Alec Miller is TechAlliance’s Manager, Measured Innovation, and attended the MaRS Future of Energy Summit.
Great ventures are almost always based on a sound alignment of business idea/model, with the underlying macro and micro trends of that particular industry and the economy more generally. If one agrees with the environmental and economic need to decarbonize our energy supply over the coming decades, then the question for public and private organizations becomes – how do we align ourselves with these larger trends?
The MaRS Future of Energy Summit on June 8 was a good way to learn about how Ontario innovators and decision makers are aligning with these larger trends around energy supply and demand. It was clear that there is a huge array of companies and researchers that are building products, services and process improvements that are targeted towards addressing the issues of energy security, environmental concerns, and economic competitiveness. The gathering of over 200 cleantech engineers, researchers, start-ups, multi-nationals, government officials, policy makers, and investors was focused on Ontario’s future with respect to energy technologies and markets over the coming decades. Also in attendance were Brad Duguid and Chris Bentley – Ministers of Economic Development & Innovation and Energy, respectively.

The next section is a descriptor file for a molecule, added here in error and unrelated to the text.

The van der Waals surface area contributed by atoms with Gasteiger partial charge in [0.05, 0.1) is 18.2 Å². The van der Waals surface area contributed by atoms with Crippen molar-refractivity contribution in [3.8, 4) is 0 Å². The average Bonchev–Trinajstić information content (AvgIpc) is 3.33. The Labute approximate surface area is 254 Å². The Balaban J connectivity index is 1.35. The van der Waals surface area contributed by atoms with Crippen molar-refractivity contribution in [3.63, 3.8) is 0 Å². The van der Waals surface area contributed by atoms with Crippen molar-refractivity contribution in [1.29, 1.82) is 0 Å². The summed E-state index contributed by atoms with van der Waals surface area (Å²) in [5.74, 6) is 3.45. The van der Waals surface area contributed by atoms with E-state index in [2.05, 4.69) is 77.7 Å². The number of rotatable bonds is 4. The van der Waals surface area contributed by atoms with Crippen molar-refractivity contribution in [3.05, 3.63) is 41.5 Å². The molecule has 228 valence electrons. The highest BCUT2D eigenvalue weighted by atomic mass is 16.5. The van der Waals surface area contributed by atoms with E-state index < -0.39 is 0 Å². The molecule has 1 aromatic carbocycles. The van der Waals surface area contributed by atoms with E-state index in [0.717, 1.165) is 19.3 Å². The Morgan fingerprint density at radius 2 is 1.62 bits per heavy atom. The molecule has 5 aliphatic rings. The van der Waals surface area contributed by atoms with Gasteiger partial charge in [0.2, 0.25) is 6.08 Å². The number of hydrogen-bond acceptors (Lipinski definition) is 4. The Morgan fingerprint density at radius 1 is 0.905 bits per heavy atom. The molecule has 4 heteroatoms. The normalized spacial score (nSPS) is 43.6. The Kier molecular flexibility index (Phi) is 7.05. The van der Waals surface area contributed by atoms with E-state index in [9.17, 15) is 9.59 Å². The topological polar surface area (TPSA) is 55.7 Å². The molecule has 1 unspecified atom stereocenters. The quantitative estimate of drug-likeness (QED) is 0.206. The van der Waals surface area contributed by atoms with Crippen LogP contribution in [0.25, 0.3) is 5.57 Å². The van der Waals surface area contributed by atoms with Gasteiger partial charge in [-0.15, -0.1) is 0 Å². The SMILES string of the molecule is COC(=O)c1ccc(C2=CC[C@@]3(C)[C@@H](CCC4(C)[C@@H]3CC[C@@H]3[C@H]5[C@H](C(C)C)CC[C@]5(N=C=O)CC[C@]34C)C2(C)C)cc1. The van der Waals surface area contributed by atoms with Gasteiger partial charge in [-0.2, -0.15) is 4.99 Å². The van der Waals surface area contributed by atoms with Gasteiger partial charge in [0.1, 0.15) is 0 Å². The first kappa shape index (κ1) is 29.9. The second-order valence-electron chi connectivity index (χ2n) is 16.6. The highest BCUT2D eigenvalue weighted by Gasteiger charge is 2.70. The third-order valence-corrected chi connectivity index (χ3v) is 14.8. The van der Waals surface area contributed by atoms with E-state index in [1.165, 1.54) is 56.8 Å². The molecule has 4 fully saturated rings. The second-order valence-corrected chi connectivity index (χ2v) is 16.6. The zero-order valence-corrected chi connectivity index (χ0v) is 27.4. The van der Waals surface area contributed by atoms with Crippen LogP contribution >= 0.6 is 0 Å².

The panel sessions covered five key areas:
- Using the power of data
- Designing the grid of the future
- Combining different energy sources and uses
- Emerging energy generation and storage technologies
- Supporting the commercialization of new energy technology
Announced at the conference was the new Clean Energy Institute (link), which will “bring together industry leaders and utility companies to build on Ontario’s smart grid technologies and clean energy innovation. Created in partnership with MaRS, the institute will help support and expand domestic and international business opportunities and position Ontario to capitalize on a $250 billion clean energy industry.”
Conferences like the Future of Energy Summit and initiatives like the Clean Energy Institute are definitely welcome developments given that recent reports have pointed out that the transition to a decarbonized energy supply is not happening fast enough. In an MIT Technology Review article, author Mike Orcutt wrote:
“A new report from the International Energy Agency concludes that nations have been far too slow to deploy renewable power and carbon capture technologies, and to make needed efficiency gains in buildings and vehicles. ‘Our ongoing failure to realize the full potential of clean energy technology is alarming,’ writes the IEA’s executive director Maria van der Hoeven, in the report’s foreword. ‘Too little is currently being spent on every element of the clean energy transformation pathway.'”
Despite the many challenges facing clean technology deployment (timing, scale, complexity, cost, etc.), it’s great to see that Ontario is making meaningful steps towards addressing some of the most pressing issues of the 21st century.
- Expanding Ontario’s Cleantech Economy
- The Future of Energy Starts Now: MaRS Partners with Province to Create Ontario Clean Energy Institute
- MaRS Announces Launch of First Dedicated, Early-Stage Cleantech Venture Fund
- IEA Laments Failure to Deploy Clean Energy
- IEA Energy Technology Perspectives – Infographic